In the days of Eugenia Price and even farther back than that, all the way to F. Scott Fitzgerald, Hemingway, Faulkner, etc. (and even farther back), it wasn't uncommon for publishing companies to "develop" authors. They recognized good talent and then took a writer under their wing and honed their skills. In Eugenia Price's book, St. Simons Memoirs, she credits her editor Tae Hohoff for making her novels a success.
And of course editors do help published authors. Every published book goes through an editing process, and changes are requested and made. I've gone through this with all of my titles, and it's a wonderful, learning experience. But, that happens after they are contracted and right before they're published. When a writer is "prepubbed"and wanting to get published, s/he must learn the craft of fiction and strive for excellence since s/he doesn't have the benefit of having an editor look over her shoulder and say, "This isn't working, so change it," or (hopefully) "Great writing! This sings."
That's why I enjoy teaching writers. I like to help writers because writers helped me. I've taught in a variety of venues, including Florida Christian Writers Conference , Southern Lights Writers Conference, and Polk Community College. And I always add humor when I speak.
On Saturday, I was teaching on "creative paragraphing," which means a writer paragraphs more than is necessary in a certain section in order to give it some punch and pizzazz. It's also to heighten the tension and create a hook (beefed-up interest).
I read the following humorous story, saying "Paragraph" each time there's a paragraph indention. The writers were howling by the time I got to the punchline. Enjoy, below: (If there isn't a doublespace between the paragraphs, it's Blogspot's fault. Just pretend they're there.)
A plane passes through a severe storm, and one wing is struck by lightning. A woman is panic-stricken. "I'm too young to die," she wails. "But if I'm going to die, I want my last minutes on earth to be memorable! Is there anyone on this plane who can make me feel like a woman?"
There is stunned silence.
Then a man stands up. He's gorgeous. Tall. Well built. Sun-streaked hair. Hazel eyes. He walks up the aisle.
Never taking his eyes from hers, he unbuttons his shirt.
One button at a time.
No one moves.
He removes his shirt.
No one speaks.
Muscles ripple across his chest.
No one breathes.
He reaches out for her, gently caresses her hair, and whispers, "Here. Iron this."

Monday, September 10, 2007


More pictures of our trip to Jekyll Island (see last post).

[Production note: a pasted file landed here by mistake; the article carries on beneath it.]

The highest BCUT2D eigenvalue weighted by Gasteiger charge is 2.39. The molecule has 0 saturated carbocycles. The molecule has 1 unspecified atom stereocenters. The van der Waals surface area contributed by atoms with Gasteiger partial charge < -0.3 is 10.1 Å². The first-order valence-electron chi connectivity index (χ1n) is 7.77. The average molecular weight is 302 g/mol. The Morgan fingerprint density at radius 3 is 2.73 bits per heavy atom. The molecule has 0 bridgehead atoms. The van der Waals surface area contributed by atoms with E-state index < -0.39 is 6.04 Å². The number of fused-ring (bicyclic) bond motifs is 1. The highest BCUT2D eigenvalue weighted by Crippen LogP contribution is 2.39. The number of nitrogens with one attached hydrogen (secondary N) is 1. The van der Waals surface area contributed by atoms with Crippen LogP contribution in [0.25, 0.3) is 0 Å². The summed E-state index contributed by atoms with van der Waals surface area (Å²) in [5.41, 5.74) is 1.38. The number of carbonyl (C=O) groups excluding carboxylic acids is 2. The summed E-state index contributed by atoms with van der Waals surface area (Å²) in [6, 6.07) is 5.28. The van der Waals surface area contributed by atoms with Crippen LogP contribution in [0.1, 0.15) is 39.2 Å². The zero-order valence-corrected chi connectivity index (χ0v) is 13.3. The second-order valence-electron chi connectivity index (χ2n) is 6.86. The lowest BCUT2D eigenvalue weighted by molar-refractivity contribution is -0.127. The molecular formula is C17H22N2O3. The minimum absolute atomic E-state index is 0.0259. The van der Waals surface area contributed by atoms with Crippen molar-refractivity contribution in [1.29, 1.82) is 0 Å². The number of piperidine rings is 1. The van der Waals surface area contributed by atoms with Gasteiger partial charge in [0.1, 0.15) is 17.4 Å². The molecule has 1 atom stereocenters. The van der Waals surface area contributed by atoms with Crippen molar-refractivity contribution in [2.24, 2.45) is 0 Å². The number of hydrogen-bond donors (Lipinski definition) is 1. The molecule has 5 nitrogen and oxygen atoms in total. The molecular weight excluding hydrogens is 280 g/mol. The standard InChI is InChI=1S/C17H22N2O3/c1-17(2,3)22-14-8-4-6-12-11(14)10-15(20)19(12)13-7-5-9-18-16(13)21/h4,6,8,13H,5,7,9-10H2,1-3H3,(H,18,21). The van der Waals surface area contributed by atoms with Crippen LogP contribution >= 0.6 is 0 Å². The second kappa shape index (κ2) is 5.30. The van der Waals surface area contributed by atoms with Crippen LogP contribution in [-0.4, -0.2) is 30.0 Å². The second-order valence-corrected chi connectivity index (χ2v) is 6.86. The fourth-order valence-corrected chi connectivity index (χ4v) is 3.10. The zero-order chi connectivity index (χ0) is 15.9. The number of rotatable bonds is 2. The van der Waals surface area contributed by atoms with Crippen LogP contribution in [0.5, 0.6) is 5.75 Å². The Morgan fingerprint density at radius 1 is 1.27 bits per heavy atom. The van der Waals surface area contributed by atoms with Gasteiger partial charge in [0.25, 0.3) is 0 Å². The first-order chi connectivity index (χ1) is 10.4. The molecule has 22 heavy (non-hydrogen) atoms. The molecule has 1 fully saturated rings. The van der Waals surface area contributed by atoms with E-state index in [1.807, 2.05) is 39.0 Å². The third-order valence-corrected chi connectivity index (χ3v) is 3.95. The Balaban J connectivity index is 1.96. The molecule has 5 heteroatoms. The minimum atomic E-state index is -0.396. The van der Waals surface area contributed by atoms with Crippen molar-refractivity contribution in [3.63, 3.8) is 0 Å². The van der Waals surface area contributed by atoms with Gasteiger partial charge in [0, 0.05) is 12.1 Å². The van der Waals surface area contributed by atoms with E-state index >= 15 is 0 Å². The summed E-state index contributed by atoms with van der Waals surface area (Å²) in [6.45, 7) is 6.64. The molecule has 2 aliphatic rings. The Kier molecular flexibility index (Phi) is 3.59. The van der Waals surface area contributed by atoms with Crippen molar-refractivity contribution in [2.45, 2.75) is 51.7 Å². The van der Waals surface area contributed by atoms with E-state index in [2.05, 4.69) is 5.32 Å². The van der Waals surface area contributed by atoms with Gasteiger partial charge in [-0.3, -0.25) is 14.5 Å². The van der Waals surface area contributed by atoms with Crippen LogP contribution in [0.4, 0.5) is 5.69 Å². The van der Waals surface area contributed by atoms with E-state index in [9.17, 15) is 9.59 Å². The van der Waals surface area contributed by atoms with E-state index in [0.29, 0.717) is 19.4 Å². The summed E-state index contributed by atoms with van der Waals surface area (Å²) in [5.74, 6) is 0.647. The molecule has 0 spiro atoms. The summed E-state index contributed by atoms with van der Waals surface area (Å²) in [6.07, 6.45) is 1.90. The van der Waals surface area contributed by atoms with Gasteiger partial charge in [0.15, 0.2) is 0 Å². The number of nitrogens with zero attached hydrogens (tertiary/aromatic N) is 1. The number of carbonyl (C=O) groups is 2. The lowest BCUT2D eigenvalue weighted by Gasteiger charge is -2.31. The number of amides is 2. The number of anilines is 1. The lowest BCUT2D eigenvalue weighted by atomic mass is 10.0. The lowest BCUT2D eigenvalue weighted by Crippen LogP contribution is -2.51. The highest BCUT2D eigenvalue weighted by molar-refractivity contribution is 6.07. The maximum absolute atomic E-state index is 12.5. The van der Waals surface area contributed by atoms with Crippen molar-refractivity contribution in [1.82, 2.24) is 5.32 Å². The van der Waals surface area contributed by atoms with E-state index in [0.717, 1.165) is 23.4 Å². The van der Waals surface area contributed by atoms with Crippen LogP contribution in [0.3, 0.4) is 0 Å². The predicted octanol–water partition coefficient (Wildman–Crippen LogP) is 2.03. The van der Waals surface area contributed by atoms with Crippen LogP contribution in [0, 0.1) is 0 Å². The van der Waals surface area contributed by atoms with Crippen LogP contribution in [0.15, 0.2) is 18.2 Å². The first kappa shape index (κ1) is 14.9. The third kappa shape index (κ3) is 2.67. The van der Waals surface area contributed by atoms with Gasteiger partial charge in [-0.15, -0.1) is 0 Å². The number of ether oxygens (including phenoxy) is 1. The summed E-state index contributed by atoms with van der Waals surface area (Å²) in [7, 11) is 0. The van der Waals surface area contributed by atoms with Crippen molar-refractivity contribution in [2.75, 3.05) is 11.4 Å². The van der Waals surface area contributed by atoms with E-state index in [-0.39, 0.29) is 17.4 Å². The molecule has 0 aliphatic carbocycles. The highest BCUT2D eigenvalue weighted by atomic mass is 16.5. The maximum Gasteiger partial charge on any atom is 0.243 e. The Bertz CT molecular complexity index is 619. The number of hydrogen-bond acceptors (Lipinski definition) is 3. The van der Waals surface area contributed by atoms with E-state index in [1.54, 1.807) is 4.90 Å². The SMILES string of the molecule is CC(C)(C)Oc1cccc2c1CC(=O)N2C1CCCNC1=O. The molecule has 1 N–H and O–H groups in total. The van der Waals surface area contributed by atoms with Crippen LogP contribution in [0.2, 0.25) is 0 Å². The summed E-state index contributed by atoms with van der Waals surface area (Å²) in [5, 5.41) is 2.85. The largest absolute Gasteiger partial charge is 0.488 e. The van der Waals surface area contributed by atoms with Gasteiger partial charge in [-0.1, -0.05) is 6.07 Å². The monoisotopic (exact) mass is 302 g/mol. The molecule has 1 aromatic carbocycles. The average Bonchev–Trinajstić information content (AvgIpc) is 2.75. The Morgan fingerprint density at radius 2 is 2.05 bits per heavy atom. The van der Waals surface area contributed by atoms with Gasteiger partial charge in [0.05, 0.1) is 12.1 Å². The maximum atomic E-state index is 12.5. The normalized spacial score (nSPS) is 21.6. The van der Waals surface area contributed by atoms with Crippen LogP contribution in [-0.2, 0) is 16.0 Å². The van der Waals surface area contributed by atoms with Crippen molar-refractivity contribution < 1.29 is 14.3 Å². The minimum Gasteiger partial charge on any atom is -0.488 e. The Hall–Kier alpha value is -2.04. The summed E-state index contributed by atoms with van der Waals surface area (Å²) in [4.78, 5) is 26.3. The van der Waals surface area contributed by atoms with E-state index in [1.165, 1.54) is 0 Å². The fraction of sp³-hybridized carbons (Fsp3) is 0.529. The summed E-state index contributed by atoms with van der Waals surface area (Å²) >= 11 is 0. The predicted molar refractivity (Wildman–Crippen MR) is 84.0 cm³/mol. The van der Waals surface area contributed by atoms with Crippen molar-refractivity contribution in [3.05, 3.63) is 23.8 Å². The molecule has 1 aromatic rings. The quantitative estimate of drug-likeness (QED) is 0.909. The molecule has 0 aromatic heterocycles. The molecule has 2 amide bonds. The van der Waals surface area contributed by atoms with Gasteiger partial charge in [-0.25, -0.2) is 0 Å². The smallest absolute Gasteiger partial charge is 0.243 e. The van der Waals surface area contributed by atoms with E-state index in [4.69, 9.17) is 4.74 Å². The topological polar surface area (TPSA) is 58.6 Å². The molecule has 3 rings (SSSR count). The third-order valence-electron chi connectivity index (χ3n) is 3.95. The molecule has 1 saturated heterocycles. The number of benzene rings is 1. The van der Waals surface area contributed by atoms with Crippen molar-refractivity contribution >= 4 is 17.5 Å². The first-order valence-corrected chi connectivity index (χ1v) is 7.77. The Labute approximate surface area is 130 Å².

The black and white millionaire's "cottage" is in the Italianate architectural style. Built in 1904, today, it has 10 guest rooms available plus unique meeting rooms, for a total of 157 rooms in the Jekyll Island Club Hotel.
The plain brown and beige building was the dormitory for servants employed by the club, and also for the millionaires' servants, nannies, etc.
While visiting there on Labor Day, my author's mind went cavorting through a plethora of ideas. What about a story about one of those nannies? What about a story about a rich guest of say, the Rockefellers, or the Vanderbilts? What if the nanny fell in love with a rich young playboy?
Think of all the things they could do, all the scenes that could be set in such unique places. The beach. The riverfront. The tennis courts. The hunting grounds. There were lawn parties and dinner "sociables" and dances and boating trips and "shelling" on the shore.
It was as if I could see these people and hear their conversations.
This happened to me when I visited Manatee Park Historical Village in Bradenton, Florida, where I saw the Stephens House, an old "cracker gothic" cottage a settler built in the late 1800s.
When I toured the Stephens House, Sebbie was "born!" Sebbie is the heroine in my novel, The Tender Heart (published in 2002; now out of print), which is set in old Florida, and features a family living in an old "cracker gothic" cottage. I "saw" a young woman standing on the porch in a tattered dress. I "felt" a fit of Marjorie Kinnan Rawlings, as well as Catherine Marshall and Janette Oke, coming on me. The young woman became Sebbie!
An author humorously said: "Many people hear voices when no one is there. Some of them are called mad and are shut up in rooms where they stare at the walls all day. Others are called writers, and they do pretty much the same thing."
Oh, the picture of the plate of boiled shrimp shells? Monday evening, we found our way to the wharf and ate at SeaJay's. I ordered SeaJay's Original "Low Country Boil," a tempting medley of fresh coastal shrimp, mild smoked sausage, corn on the cob, and bitesize potatoes, prepared in a mildly seasoned pot and served with crisp slaw, fresh rolls and butter, sauces, and banana pudding. "All you can eat." All I cared about was the boiled shrimp, a dab of slaw, and a bottomless glass of sweet iced tea. Now that's good eating!